There are between 6,000 to 8,000 rare diseases that have been identified worldwide and more disorders are being diagnosed or documented in medical literature on a weekly basis.
Current conservative estimates indicate that at least 6-8% of all Australians are affected by a rare disease. Diagnosis is often a long, difficult journey due the small number of cases of certain conditions and their complicated presentation of symptoms.
Families living with rare conditions are massively important to us here at Source Kids and we have had the privilege of meeting some truly awesome individuals over the past few years.
To mark Rare Disesase Day 2020, here are just a few of the stories we’ve told or personal blogs we’ve featured (click each headline to read the full article):
A profile of the national organisation fighting for the rights of Australians living with a rare disease.
Xavier Kitchin from Scottsdale in Tasmania is understood to be only the seventh person in the world, and first in Australia to be diagnosed with HIST1H1E/ Rahman syndrome.
A touching letter from a mother to her son that beautifully captures the reality and love that is parenting a child with a rare diagnosis
Louise tells us about her daughter, Charli who has a rare genetic neurodegenerative condition known as ‘Pontocerebellar Hypoplasia Type 1b’ (PCH1b) – a severe recessive neurological disorder meaning Charli experiences involuntary movements, hypotonia (no head or trunk control), muscle weakness, nystagmus, congenital hip dislocation, respiratory insufficiency, aspiration, neurological seizures (lasting up to 3 hours), hyperreflexia.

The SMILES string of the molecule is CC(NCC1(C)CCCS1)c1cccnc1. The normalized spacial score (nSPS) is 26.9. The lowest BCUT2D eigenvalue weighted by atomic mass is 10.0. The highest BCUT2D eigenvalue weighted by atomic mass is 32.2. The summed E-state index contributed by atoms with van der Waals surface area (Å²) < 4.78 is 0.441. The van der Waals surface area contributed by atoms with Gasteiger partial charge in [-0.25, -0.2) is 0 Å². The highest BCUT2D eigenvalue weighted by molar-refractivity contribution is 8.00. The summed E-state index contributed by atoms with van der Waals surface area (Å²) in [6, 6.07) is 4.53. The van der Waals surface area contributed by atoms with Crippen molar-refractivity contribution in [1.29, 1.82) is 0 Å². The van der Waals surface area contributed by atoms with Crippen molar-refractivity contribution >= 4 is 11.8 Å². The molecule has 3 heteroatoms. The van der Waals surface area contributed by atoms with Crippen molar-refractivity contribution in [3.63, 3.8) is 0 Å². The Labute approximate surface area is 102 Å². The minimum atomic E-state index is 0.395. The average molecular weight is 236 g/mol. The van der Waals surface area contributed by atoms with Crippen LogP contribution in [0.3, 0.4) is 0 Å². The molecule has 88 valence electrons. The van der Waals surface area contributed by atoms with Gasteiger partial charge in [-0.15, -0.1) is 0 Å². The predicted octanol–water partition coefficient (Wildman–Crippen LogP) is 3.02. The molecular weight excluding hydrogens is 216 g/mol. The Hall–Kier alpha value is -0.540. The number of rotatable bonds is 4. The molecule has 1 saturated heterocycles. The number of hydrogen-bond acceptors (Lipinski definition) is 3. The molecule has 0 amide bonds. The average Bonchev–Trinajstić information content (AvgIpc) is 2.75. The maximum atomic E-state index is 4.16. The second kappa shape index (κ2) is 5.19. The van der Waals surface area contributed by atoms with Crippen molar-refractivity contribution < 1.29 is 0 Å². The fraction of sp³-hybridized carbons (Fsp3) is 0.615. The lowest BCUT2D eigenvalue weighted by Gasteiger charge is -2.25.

Jack’s Butterflies is a charity that was brought to life by one family’s journey with rare disease. Rachel and Paul Gates are the parents of six beautiful children, one of whom has Ohtahara Syndrome; a neurological disorder which is characterised by epileptic seizures. There are only a handful of children currently diagnosed with this condition in Australia. 80% will pass away before their 2nd birthday. Those who live beyond 2 will be severely disabled with little to no development and have many health complications.
Vanessa tells us about life with Olive and Gus who have both been diagnosed with Fragile X syndrome.
We chat to Heather Renton, whose daughter Rebecca had an undiagnosed genetic condition and frustrated by a lack of support, she established Syndromes Without A Name (SWAN) Australia in late 2012.
Ivy Tucker is one of only 150 children worldwide known to have a SCN8a gene mutation which causes her to have ongoing seizures, cortical visual impairment, a movement disorder, global developmental delay and more.
February 29th is International Rare Disease Day. Find out what you can do to help support families affected by rare diseases – www.rarevoices.org.au